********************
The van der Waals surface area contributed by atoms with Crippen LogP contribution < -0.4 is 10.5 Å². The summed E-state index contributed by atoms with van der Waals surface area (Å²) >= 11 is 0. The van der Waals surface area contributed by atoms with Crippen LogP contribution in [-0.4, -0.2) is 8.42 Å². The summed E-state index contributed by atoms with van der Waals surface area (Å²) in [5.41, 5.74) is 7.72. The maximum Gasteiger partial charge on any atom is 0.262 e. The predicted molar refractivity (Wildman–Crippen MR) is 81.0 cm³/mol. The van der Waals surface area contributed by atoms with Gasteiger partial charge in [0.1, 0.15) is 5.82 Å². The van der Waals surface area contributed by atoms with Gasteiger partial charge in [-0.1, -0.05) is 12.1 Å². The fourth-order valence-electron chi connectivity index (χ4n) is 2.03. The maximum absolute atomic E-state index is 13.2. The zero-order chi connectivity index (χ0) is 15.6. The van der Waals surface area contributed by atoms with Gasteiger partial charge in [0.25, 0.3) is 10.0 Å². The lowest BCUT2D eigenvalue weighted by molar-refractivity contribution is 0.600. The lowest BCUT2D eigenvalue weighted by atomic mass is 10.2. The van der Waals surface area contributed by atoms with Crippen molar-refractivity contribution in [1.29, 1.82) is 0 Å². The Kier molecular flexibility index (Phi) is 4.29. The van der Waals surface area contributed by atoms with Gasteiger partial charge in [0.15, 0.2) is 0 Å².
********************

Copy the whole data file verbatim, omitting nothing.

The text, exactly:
The van der Waals surface area contributed by atoms with Crippen LogP contribution < -0.4 is 10.5 Å². The summed E-state index contributed by atoms with van der Waals surface area (Å²) >= 11 is 0. The van der Waals surface area contributed by atoms with Crippen LogP contribution in [-0.4, -0.2) is 8.42 Å². The summed E-state index contributed by atoms with van der Waals surface area (Å²) in [5.41, 5.74) is 7.72. The maximum Gasteiger partial charge on any atom is 0.262 e. The predicted molar refractivity (Wildman–Crippen MR) is 81.0 cm³/mol. The van der Waals surface area contributed by atoms with Gasteiger partial charge in [0.1, 0.15) is 5.82 Å². The van der Waals surface area contributed by atoms with Gasteiger partial charge in [-0.1, -0.05) is 12.1 Å². The fourth-order valence-electron chi connectivity index (χ4n) is 2.03. The maximum absolute atomic E-state index is 13.2. The zero-order chi connectivity index (χ0) is 15.6. The van der Waals surface area contributed by atoms with Gasteiger partial charge in [0.25, 0.3) is 10.0 Å². The lowest BCUT2D eigenvalue weighted by molar-refractivity contribution is 0.600. The lowest BCUT2D eigenvalue weighted by atomic mass is 10.2. The van der Waals surface area contributed by atoms with Crippen molar-refractivity contribution in [1.29, 1.82) is 0 Å². The Kier molecular flexibility index (Phi) is 4.29. The van der Waals surface area contributed by atoms with Gasteiger partial charge in [0.15, 0.2) is 0 Å².